Matt Hancock's Suffolk constituents 'just want to be listened to', says Last Leg comedian Adam Hills

Adam Hills said Mr Hancock's constituents just wanted to be listened to. Credit: PA

Comedian Adam Hills said Matt Hancock's constituents "just want to be listened to", after holding a fake surgery in his patch while the MP was in the I'm a Celebrity... jungle.

The Last Leg presenter set up a desk in Mildenhall in Suffolk at the weekend after discovering some some of his ancestors came from the town.

Describing Mr Hancock as "missing in action", he decided to go and listen to the MP's West Suffolk constituents in his absence.

Speaking on Good Morning Britain on Monday, Mr Hills said he was surprised by how seriously he had been taken.

"Everyone turned up with a genuine issue," he said. "I was really surprised. I thought people would just have some comedy issues - but people wanted better access to public transport, to dentists, to doctors."

Asked by GMB presenter Richard Madeley if people were reacting "more in sorrow than in anger", he responded: "Absolutely."

"People aren't angry, they just want their MP to turn up and listen to their concerns," he added.

"A whole bunch of people said it would just be nice to get a response - 'we've sent emails, we've sent letters'. But when that response is 'I'm sorry, I'm eating a kangaroo penis in the Australian jungle right now', that's kind of not what they are hoping for right now."

Constituents have previously told ITV News Anglia they thought his decision to jet off to the jungle while Parliament was sitting was "disgraceful".

The comedian said he had got the impression the relationship between an MP and their constituents was "like a marriage".

"You just want the other person to listen to you," he said.

Matt Hancock speaking to Boy George in the I'm A Celebrity... jungle. Credit: ITV / Shuttershock

Mr Hancock entered the I'm A Celebrity... jungle at the beginning of November.

While some have been critical of the decision to take time away from his constituency, the MP explained he hoped having millions watch him on television would help him more effectively raise awareness of the issues he cared about.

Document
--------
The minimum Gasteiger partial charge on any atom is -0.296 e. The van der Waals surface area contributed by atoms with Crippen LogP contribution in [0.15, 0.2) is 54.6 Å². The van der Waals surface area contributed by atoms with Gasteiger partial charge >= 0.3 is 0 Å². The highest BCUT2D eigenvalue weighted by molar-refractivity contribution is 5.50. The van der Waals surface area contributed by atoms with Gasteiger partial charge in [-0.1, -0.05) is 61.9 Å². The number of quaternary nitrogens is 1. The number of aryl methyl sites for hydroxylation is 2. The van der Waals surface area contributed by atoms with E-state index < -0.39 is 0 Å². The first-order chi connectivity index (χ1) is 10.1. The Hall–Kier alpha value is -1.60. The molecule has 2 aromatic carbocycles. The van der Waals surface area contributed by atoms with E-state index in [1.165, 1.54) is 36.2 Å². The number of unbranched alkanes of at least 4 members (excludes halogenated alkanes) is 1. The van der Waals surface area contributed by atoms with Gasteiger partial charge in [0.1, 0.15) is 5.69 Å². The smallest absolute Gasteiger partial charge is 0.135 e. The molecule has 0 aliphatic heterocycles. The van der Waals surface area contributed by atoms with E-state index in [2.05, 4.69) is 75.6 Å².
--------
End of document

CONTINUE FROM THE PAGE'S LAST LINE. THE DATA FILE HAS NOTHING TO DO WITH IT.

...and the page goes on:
Writing in the Sun newspaper, he said: "As an MP, my first priority is to my constituents. I have agreed with the show’s producers that I can be reached at any point on any urgent constituency matters."While my excellent team in West Suffolk will continue to oversee matters relating to the constituency, like they already do when I’m in Westminster."As soon as my time in camp is up, I will return to Suffolk to hold a surgery where I will catch up with my constituents and discuss matters of concern."While some will say reality TV should be beneath a politician, I think we’ve got to go to where the people gather."

He promised to make a donation to St Nicholas Hospice in Suffolk and causes supporting dyslexia off the back of his TV appearance.

Mr Hancock was stripped of the Tory whip after agreeing to go on the show and was recently criticised by prime minister Rishi Sunak who said that MPs should put their constituents and country “at the forefront of what we do”.

Mr Hills hosts the Channel 4 comedy show The Last Leg, and footage from the constituency surgery is due to be aired on the next episode on Friday night.

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